Anthony Boucher (pronounced to rhyme with "voucher") was quite the Renaissance Man of mystery fiction. He wrote novels, short stories and plays, as well as dabbling successfully in science fiction. They Bite (1943) is one of Boucher's short stories combining mystery and horror.
Hugh Tallant, who we soon discover isn't the best of men, has recently arrived in the Californian desert. After a hard day spying on the nearby US Army glider school, Tallant meets up with a face from the past: Morgan, a man who could easily ruin Tallant's new life. Heading to the local bar to think things over, Tallant lets slip to the locals that he is staying at the old Carker place up in the hills. A curious silence fills the bar... and gradually the locals start talking.
"You see", the young man began. "The desert's so big you can't be alone in it. Ever notice that? It's all empty and there's nothing in sight, but there's always something moving over there where you can't quite see it. It's something very dry and thin and brown, only when you look around it isn't there. Ever see it?"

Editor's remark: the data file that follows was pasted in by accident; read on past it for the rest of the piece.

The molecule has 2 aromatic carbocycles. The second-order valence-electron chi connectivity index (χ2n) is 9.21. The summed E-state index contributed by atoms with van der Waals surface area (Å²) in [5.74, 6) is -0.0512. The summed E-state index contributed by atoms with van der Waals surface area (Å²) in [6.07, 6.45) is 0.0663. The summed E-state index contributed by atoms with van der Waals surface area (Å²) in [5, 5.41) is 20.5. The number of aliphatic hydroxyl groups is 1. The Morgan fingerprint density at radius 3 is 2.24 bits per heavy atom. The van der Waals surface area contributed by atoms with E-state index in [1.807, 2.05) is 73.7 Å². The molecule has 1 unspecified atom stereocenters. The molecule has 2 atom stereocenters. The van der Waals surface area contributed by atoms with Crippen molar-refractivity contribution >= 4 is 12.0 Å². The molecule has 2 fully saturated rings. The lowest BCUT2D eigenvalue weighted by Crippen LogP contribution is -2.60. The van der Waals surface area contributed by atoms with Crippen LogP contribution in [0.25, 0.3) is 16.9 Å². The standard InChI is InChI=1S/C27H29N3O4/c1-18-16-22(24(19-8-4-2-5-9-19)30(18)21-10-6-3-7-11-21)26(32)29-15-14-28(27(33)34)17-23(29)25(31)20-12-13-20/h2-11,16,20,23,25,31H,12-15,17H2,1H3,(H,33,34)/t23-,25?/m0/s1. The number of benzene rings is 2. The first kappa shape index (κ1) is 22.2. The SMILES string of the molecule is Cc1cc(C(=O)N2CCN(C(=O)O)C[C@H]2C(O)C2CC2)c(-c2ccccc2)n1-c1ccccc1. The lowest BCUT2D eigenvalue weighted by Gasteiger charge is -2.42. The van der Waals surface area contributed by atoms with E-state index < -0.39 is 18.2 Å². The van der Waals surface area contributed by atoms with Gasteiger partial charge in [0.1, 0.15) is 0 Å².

Tallant has seen it - but he believes it must be some kind of optical fatigue, and he dismisses the increasingly frightening tales of cave dwelling, cannibalistic tribes as mere ghost stories.
The next morning he has arranged for Morgan to meet him at the old Carker place. When Morgan arrives, Tallant does what he was going to do from the start: he kills Morgan. Now the plan is to stash the body in the "haunted" Carker place, a place no one will think of looking in. But someone... something... is sleeping inside. And you do not want to wake a Carker.
Anthony Boucher (1911 - 1968; pictured above) was the pseudonym of William White, Californian born and bred. He was one of the most influential mystery critics and reviewers of the 20th century, with his reviews for The New Yorker and Ellery Queen Mystery Magazine helping to gain mainstream interest in the mystery genre. Boucher died of lung cancer at the age of 57.